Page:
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Donated recreation site needs environmental review

October 24, 2009|By MATTHEW UMSTEAD

HEDGESVILLE, W.Va. -- Standing in the way of a new recreation area envisioned for about 78 acres near Hedgesville are environmental concerns stemming from the remnants of a brick-making plant built almost 100 years ago.

Sitting on the land, where the Adamantine Clay Products Co. built the plant in 1911, is a large pile of defective bricks and a large amount of ash and clinkers, according to Clint Hogbin, chairman of the Berkeley County Solid Waste Authority, and historical accounts.

The current land owner, LCS Services Inc., a subsidiary of Waste Management Inc., signed a nonbinding letter of intent in March to donate the property for recreational use, according to a copy of a letter Hogbin released last week.

But because the land has an industrial past, an environmental assessment has to be completed, Hogbin said.

"I suspect before it's all said and done, there will be a need to do soil and water sampling," Hogbin said.

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Waste Management's willingness to pay for the assessment, which the solid waste authority is waiting to review, represents an "enormous effort on their part," Hogbin said.

With the proposed land donation, LCS Services acknowledged it had abandoned its interest in developing a railroad connection to the nearby North Mountain Sanitary Landfill, which it operates, according to the letter of intent.

"The transfer of such property would not require any compensation from the community and is intended to be provided as a community benefit and to make clear that LCS has no intention to develop rail haul facilities at the landfill," the letter of intent says.

The shipping of waste via rail to the landfill once was "a huge concern" that Hogbin said almost became a reality.

State limits placed on the amount of waste tonnage allowed to be disposed at landfills effectively made the idea not feasible for LCS, Hogbin said.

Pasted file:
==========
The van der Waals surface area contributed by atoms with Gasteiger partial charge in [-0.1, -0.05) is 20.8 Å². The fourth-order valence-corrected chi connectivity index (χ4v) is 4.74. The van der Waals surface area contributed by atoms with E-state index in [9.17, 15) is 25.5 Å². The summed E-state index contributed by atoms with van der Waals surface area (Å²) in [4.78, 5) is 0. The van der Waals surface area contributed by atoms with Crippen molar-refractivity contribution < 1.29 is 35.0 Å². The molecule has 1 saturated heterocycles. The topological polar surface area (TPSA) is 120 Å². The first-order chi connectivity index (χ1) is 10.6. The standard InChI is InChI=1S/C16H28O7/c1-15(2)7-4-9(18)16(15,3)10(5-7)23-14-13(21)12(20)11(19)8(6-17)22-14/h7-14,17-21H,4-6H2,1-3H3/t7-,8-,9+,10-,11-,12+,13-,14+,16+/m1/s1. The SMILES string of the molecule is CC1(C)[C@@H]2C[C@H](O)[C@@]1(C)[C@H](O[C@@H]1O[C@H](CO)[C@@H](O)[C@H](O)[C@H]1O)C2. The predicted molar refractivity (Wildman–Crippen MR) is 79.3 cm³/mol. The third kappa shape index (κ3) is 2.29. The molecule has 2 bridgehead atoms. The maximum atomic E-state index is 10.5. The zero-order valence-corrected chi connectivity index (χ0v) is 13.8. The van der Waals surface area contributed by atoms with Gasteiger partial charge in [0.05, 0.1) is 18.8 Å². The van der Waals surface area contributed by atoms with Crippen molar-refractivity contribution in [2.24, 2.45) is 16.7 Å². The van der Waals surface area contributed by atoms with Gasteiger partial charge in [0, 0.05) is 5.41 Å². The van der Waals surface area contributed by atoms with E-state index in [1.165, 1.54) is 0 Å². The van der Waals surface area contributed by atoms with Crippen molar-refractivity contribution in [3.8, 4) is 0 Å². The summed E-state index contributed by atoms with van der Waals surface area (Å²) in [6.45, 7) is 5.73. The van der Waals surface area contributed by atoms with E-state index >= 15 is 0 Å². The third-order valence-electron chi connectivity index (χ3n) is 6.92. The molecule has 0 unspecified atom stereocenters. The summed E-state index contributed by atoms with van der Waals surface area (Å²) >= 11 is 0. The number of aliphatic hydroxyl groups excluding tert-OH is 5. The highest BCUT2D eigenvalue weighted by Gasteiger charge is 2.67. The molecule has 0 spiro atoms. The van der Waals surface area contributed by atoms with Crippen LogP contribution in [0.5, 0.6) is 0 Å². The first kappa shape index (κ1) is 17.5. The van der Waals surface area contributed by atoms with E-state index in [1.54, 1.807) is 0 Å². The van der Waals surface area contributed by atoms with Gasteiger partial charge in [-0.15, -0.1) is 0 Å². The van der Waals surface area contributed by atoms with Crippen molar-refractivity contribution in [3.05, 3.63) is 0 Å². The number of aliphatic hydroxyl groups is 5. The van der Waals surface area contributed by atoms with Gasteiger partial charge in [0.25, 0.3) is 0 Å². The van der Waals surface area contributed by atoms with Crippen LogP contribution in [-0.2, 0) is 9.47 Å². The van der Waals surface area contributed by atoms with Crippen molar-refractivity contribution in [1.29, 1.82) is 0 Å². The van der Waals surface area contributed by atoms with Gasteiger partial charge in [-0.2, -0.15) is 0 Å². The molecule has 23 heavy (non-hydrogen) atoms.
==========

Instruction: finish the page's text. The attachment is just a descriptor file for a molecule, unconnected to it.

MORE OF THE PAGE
By establishing the rail connection with what now is the CSX railroad, LCS essentially would have re-established a rail spur or siding at the brick plant property, according to a West Virginia Geological Survey report on the Eastern Panhandle that was published in 1916.

"Sidings from the Baltimore and Ohio Railroad are arranged for loading brick from the kiln compartments into the cars and for bringing coal convenient to the producers and driver. The machinery is operated by steam and the driver is fired by coal furnaces ..." wrote G.P. Grimsley, an assistant state geologist.

The company mined shale from a belt of the rock that outcropped along the east side of North Mountain, and bricks were shipped to Martinsburg, W.Va., and to eastern and southern cities. A large quantity was used on the new tunnel work of the Baltimore and Ohio Railroad near Paw Paw, W.Va., according to Grimsley's report.

The buildings were destroyed by fire in the summer of 1915, but were rebuilt and in operation by January 1916, according to Grimsley's report.

The brick-making operation continued, albeit under different ownership through the years until the early 1970s, and Hogbin estimated there is 300,000 cubic yards of defective brick piled on the property.

It appears to be a forest until you look beneath the fallen leaves, Hogbin said.

While the brick plant buildings have long since been leveled, Hogbin said a portion of the property never has been developed and remains in its natural state.

A small stream also flows through the property and a portion of the land is not readily accessible because the active CSX line cuts it off from the other part, Hogbin said.

Given the challenges, Hogbin said he believes it will take more "time, patience and money" to convert it to recreational use ... "but were not going to let go of this (opportunity)."

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